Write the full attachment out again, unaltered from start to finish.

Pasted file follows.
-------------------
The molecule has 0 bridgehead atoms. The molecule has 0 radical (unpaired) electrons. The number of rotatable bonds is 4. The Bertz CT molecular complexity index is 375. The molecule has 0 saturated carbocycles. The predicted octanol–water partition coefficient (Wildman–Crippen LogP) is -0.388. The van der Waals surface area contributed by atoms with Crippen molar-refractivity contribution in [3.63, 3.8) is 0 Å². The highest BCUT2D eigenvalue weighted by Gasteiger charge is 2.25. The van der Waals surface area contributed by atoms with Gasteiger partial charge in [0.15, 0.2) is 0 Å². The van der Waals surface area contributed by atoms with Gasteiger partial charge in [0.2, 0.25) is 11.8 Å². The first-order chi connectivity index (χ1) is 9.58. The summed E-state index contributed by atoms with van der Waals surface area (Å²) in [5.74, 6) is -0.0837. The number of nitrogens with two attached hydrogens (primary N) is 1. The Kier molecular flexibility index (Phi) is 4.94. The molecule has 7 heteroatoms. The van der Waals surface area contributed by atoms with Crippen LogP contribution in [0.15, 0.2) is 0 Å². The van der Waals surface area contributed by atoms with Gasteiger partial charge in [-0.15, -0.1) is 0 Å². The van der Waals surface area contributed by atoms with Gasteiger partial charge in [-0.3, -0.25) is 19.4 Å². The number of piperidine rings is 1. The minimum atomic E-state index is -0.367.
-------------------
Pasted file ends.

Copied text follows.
The molecule has 0 bridgehead atoms. The molecule has 0 radical (unpaired) electrons. The number of rotatable bonds is 4. The Bertz CT molecular complexity index is 375. The molecule has 0 saturated carbocycles. The predicted octanol–water partition coefficient (Wildman–Crippen LogP) is -0.388. The van der Waals surface area contributed by atoms with Crippen molar-refractivity contribution in [3.63, 3.8) is 0 Å². The highest BCUT2D eigenvalue weighted by Gasteiger charge is 2.25. The van der Waals surface area contributed by atoms with Gasteiger partial charge in [0.15, 0.2) is 0 Å². The van der Waals surface area contributed by atoms with Gasteiger partial charge in [0.2, 0.25) is 11.8 Å². The first-order chi connectivity index (χ1) is 9.58. The summed E-state index contributed by atoms with van der Waals surface area (Å²) in [5.74, 6) is -0.0837. The number of nitrogens with two attached hydrogens (primary N) is 1. The Kier molecular flexibility index (Phi) is 4.94. The molecule has 7 heteroatoms. The van der Waals surface area contributed by atoms with Crippen LogP contribution in [0.15, 0.2) is 0 Å². The van der Waals surface area contributed by atoms with Gasteiger partial charge in [-0.15, -0.1) is 0 Å². The van der Waals surface area contributed by atoms with Gasteiger partial charge in [-0.3, -0.25) is 19.4 Å². The number of piperidine rings is 1. The minimum atomic E-state index is -0.367.